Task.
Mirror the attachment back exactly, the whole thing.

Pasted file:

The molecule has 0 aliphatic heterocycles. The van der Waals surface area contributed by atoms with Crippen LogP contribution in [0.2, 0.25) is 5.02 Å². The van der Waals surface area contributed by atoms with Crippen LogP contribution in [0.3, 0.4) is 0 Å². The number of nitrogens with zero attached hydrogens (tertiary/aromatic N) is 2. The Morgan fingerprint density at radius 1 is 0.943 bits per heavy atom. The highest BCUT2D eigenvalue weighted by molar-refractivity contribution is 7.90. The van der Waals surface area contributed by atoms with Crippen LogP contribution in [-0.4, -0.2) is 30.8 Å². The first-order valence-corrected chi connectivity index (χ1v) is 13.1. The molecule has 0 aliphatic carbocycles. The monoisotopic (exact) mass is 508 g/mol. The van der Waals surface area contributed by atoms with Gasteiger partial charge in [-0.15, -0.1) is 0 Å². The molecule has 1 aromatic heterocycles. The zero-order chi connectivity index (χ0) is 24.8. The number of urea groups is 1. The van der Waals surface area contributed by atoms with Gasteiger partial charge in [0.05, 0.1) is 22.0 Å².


The molecule has 0 aliphatic heterocycles. The van der Waals surface area contributed by atoms with Crippen LogP contribution in [0.2, 0.25) is 5.02 Å². The van der Waals surface area contributed by atoms with Crippen LogP contribution in [0.3, 0.4) is 0 Å². The number of nitrogens with zero attached hydrogens (tertiary/aromatic N) is 2. The Morgan fingerprint density at radius 1 is 0.943 bits per heavy atom. The highest BCUT2D eigenvalue weighted by molar-refractivity contribution is 7.90. The van der Waals surface area contributed by atoms with Crippen LogP contribution in [-0.4, -0.2) is 30.8 Å². The first-order valence-corrected chi connectivity index (χ1v) is 13.1. The molecule has 0 aliphatic carbocycles. The monoisotopic (exact) mass is 508 g/mol. The van der Waals surface area contributed by atoms with Gasteiger partial charge in [-0.15, -0.1) is 0 Å². The molecule has 1 aromatic heterocycles. The zero-order chi connectivity index (χ0) is 24.8. The number of urea groups is 1. The van der Waals surface area contributed by atoms with Gasteiger partial charge in [0.05, 0.1) is 22.0 Å².